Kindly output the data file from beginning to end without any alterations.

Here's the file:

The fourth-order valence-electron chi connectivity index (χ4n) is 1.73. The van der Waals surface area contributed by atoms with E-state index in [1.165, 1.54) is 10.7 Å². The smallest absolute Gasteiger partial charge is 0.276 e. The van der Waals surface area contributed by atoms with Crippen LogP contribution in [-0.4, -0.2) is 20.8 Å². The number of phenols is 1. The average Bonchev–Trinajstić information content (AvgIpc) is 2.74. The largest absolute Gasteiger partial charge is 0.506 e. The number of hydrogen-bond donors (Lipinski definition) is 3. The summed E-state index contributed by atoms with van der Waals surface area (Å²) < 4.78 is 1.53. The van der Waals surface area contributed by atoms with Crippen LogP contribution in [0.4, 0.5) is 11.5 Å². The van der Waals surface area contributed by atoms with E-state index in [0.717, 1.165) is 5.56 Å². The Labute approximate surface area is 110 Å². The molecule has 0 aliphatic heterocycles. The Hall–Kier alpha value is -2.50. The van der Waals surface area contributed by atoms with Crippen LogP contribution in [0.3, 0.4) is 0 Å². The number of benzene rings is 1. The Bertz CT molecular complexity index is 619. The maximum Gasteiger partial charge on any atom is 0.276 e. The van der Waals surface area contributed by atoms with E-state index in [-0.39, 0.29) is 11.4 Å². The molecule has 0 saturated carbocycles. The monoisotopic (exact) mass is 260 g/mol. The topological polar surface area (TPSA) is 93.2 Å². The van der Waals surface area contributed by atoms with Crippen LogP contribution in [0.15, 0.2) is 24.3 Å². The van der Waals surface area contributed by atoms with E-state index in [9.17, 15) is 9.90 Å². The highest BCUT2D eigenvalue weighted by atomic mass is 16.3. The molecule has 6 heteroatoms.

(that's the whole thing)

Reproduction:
The fourth-order valence-electron chi connectivity index (χ4n) is 1.73. The van der Waals surface area contributed by atoms with E-state index in [1.165, 1.54) is 10.7 Å². The smallest absolute Gasteiger partial charge is 0.276 e. The van der Waals surface area contributed by atoms with Crippen LogP contribution in [-0.4, -0.2) is 20.8 Å². The number of phenols is 1. The average Bonchev–Trinajstić information content (AvgIpc) is 2.74. The largest absolute Gasteiger partial charge is 0.506 e. The number of hydrogen-bond donors (Lipinski definition) is 3. The summed E-state index contributed by atoms with van der Waals surface area (Å²) < 4.78 is 1.53. The van der Waals surface area contributed by atoms with Crippen LogP contribution in [0.4, 0.5) is 11.5 Å². The van der Waals surface area contributed by atoms with E-state index in [0.717, 1.165) is 5.56 Å². The Labute approximate surface area is 110 Å². The molecule has 0 aliphatic heterocycles. The Hall–Kier alpha value is -2.50. The van der Waals surface area contributed by atoms with Crippen LogP contribution in [0.3, 0.4) is 0 Å². The number of benzene rings is 1. The Bertz CT molecular complexity index is 619. The maximum Gasteiger partial charge on any atom is 0.276 e. The van der Waals surface area contributed by atoms with E-state index in [-0.39, 0.29) is 11.4 Å². The molecule has 0 saturated carbocycles. The monoisotopic (exact) mass is 260 g/mol. The topological polar surface area (TPSA) is 93.2 Å². The van der Waals surface area contributed by atoms with Crippen LogP contribution in [0.15, 0.2) is 24.3 Å². The van der Waals surface area contributed by atoms with E-state index in [9.17, 15) is 9.90 Å². The highest BCUT2D eigenvalue weighted by atomic mass is 16.3. The molecule has 6 heteroatoms.